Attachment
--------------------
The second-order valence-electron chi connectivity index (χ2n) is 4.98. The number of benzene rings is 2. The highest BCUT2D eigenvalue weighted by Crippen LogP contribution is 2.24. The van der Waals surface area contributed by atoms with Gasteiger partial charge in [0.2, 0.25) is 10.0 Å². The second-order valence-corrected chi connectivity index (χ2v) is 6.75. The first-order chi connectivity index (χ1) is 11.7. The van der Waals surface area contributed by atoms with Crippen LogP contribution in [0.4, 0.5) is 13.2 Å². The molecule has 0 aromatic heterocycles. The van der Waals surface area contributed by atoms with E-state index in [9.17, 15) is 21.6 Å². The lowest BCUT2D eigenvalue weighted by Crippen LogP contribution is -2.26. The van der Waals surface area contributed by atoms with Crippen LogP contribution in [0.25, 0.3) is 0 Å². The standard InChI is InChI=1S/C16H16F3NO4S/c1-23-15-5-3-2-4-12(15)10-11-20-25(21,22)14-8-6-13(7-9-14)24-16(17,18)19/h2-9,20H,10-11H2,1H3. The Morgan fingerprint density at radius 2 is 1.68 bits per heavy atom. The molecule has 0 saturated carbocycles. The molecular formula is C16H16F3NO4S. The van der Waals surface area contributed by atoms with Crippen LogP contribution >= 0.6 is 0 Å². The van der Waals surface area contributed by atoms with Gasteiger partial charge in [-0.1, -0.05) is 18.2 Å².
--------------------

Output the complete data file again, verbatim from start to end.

The second-order valence-electron chi connectivity index (χ2n) is 4.98. The number of benzene rings is 2. The highest BCUT2D eigenvalue weighted by Crippen LogP contribution is 2.24. The van der Waals surface area contributed by atoms with Gasteiger partial charge in [0.2, 0.25) is 10.0 Å². The second-order valence-corrected chi connectivity index (χ2v) is 6.75. The first-order chi connectivity index (χ1) is 11.7. The van der Waals surface area contributed by atoms with Crippen LogP contribution in [0.4, 0.5) is 13.2 Å². The molecule has 0 aromatic heterocycles. The van der Waals surface area contributed by atoms with E-state index in [9.17, 15) is 21.6 Å². The lowest BCUT2D eigenvalue weighted by Crippen LogP contribution is -2.26. The van der Waals surface area contributed by atoms with Crippen LogP contribution in [0.25, 0.3) is 0 Å². The standard InChI is InChI=1S/C16H16F3NO4S/c1-23-15-5-3-2-4-12(15)10-11-20-25(21,22)14-8-6-13(7-9-14)24-16(17,18)19/h2-9,20H,10-11H2,1H3. The Morgan fingerprint density at radius 2 is 1.68 bits per heavy atom. The molecule has 0 saturated carbocycles. The molecular formula is C16H16F3NO4S. The van der Waals surface area contributed by atoms with Crippen LogP contribution >= 0.6 is 0 Å². The van der Waals surface area contributed by atoms with Gasteiger partial charge in [-0.1, -0.05) is 18.2 Å².